A Battle between the Iranians and Turanians

Scene from the Shahnama
Mughal, India, 18th Century
Opaque watercolour and gold on paper
39 x 27 cm

Manuscripts of Firdausi’s Shahnama, the greatest epic poem of Iran started being made in India as early as the 15th century. The Mughal rulers who were bibliophiles and also Persianised in many of their ways had luxurious manuscripts of the Shahnama commissioned.

The battle of Iran against Turan is one of the dominant themes of the Shahnama. A sizeable portion of the epic is filled with stories of the Iranian expeditions against Turan and the invasions by the Turanians to conquer the land of Iran. This is one such scene where the Iranians and Turanians are engaged in battle, and according to the story the Turanians use sorcery against the Iranians. The composition is a complex one with the scene divided into a foreground, a middle ground and a background. In each layer of this painting, there is action unfolding. A battle ensues between two

soldiers on a hilly outcrop at the top of the frame, and below them men from both armies march towards each other with their camels and flags, as they beat drums and blow trumpets which signal the beginning of the battle. The inclusion of this element engages the viewer at another level as the sense of sound is evoked by this imagery.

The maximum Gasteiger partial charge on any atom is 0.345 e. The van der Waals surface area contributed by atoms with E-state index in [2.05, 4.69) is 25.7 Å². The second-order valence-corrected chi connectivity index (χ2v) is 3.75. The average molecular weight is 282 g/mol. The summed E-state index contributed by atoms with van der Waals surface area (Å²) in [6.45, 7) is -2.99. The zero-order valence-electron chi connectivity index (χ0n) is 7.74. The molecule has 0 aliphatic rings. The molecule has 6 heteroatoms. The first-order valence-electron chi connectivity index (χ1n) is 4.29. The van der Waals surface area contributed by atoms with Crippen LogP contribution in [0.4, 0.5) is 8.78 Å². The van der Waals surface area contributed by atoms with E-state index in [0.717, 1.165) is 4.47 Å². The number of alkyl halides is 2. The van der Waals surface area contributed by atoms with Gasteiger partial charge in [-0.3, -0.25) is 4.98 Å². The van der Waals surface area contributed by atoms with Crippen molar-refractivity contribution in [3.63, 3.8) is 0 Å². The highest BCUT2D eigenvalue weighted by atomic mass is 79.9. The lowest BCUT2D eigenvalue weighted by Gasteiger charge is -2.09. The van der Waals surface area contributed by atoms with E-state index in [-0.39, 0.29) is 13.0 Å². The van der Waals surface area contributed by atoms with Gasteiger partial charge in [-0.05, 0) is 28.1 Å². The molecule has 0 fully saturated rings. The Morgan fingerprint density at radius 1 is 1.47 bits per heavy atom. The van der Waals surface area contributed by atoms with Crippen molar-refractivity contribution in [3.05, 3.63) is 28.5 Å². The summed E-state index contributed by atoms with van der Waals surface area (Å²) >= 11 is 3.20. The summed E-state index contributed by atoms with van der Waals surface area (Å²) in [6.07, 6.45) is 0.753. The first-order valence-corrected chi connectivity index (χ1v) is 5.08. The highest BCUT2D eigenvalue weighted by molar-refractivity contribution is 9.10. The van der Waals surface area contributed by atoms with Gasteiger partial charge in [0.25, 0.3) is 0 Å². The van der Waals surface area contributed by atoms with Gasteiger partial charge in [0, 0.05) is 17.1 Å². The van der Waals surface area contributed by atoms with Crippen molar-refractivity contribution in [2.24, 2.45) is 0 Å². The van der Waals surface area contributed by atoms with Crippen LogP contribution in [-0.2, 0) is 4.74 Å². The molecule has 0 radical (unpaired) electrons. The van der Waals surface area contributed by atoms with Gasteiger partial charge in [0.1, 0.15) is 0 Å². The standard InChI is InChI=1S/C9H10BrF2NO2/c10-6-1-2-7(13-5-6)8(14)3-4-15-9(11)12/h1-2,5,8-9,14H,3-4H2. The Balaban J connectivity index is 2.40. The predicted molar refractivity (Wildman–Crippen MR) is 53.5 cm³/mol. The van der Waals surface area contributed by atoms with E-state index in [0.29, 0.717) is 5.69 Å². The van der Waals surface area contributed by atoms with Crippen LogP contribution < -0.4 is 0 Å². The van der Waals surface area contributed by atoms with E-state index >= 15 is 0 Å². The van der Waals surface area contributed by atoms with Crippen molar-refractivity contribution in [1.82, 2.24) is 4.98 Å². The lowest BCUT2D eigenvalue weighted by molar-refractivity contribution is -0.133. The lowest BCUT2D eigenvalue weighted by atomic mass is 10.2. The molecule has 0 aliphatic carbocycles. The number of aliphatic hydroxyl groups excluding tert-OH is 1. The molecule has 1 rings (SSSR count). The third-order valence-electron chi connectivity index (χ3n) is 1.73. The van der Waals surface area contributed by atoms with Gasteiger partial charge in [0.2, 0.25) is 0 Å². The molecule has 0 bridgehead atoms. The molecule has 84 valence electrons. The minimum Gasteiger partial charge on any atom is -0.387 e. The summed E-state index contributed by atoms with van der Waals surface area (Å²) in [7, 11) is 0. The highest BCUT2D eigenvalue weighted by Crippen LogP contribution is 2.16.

The sky is overcast with grey rain clouds, which pour torrentially on the hilly landscape. The trees in the background are bent, as though swaying in the storm. This could be an artistic metaphor for the storm brewing on the battlefield. In the middle ground, the two armies led by their respective leaders on horses who are shown wearing crowns, approach each other from either side, creating the sense of converging at the centre.

This folio has a uniquely Indian, late-Mughal flavor in terms of its colour palette with bright hues of orange, greens and blues, and in the rendering of the figures. The Mughal style of the 18th century is also seen in the rocks, which originally derive from Persian painting, and the artist has painstakingly depicted a whole range of weapons being used in battle. The Shahnama is replete with scenes of battle and these are often depicted in great detail, and with a degree of animation and some gruesome elements, as is the case in this folio.

Severed heads and limbs, running horses, soldiers in combat with their swords and shields, are all techniques the artists has used to bring to life the scene of battle, and they make the intensity of the moment almost palpable.

The Shahnama remained popular through the centuries as a manual on just kingship. However its more enduring appeal lay in its core theme—the eternal strife between good and evil, which is a theme that has cut across regions, centuries and generations to fascinate and inspire all.

Private collection, UK, 1950s to 2015.

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